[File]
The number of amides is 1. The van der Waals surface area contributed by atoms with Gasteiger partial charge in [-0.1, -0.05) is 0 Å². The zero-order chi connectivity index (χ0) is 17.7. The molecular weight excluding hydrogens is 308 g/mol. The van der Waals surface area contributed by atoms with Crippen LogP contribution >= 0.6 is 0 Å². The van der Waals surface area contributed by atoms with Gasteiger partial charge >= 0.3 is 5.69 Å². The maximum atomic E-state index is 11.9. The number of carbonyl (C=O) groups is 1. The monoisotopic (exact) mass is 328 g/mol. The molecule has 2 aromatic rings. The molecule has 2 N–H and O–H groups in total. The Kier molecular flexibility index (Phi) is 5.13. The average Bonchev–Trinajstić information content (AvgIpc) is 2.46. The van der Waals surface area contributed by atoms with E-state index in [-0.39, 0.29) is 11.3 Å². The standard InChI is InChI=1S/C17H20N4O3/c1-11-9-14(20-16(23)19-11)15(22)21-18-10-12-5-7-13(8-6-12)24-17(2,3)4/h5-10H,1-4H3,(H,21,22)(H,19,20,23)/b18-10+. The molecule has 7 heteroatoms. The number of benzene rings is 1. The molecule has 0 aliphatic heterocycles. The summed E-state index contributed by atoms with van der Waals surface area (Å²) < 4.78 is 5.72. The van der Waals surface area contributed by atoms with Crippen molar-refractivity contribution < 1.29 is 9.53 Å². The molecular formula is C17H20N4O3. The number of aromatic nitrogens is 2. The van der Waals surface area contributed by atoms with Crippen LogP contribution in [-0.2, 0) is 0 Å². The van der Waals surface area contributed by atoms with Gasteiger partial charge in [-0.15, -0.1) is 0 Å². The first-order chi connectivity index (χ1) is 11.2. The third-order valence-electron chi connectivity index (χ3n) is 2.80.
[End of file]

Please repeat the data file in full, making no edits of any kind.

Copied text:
The number of amides is 1. The van der Waals surface area contributed by atoms with Gasteiger partial charge in [-0.1, -0.05) is 0 Å². The zero-order chi connectivity index (χ0) is 17.7. The molecular weight excluding hydrogens is 308 g/mol. The van der Waals surface area contributed by atoms with Crippen LogP contribution >= 0.6 is 0 Å². The van der Waals surface area contributed by atoms with Gasteiger partial charge >= 0.3 is 5.69 Å². The maximum atomic E-state index is 11.9. The number of carbonyl (C=O) groups is 1. The monoisotopic (exact) mass is 328 g/mol. The molecule has 2 aromatic rings. The molecule has 2 N–H and O–H groups in total. The Kier molecular flexibility index (Phi) is 5.13. The average Bonchev–Trinajstić information content (AvgIpc) is 2.46. The van der Waals surface area contributed by atoms with E-state index in [-0.39, 0.29) is 11.3 Å². The standard InChI is InChI=1S/C17H20N4O3/c1-11-9-14(20-16(23)19-11)15(22)21-18-10-12-5-7-13(8-6-12)24-17(2,3)4/h5-10H,1-4H3,(H,21,22)(H,19,20,23)/b18-10+. The molecule has 7 heteroatoms. The number of benzene rings is 1. The molecule has 0 aliphatic heterocycles. The summed E-state index contributed by atoms with van der Waals surface area (Å²) < 4.78 is 5.72. The van der Waals surface area contributed by atoms with Crippen molar-refractivity contribution < 1.29 is 9.53 Å². The molecular formula is C17H20N4O3. The number of aromatic nitrogens is 2. The van der Waals surface area contributed by atoms with Crippen LogP contribution in [-0.2, 0) is 0 Å². The van der Waals surface area contributed by atoms with Gasteiger partial charge in [-0.15, -0.1) is 0 Å². The first-order chi connectivity index (χ1) is 11.2. The third-order valence-electron chi connectivity index (χ3n) is 2.80.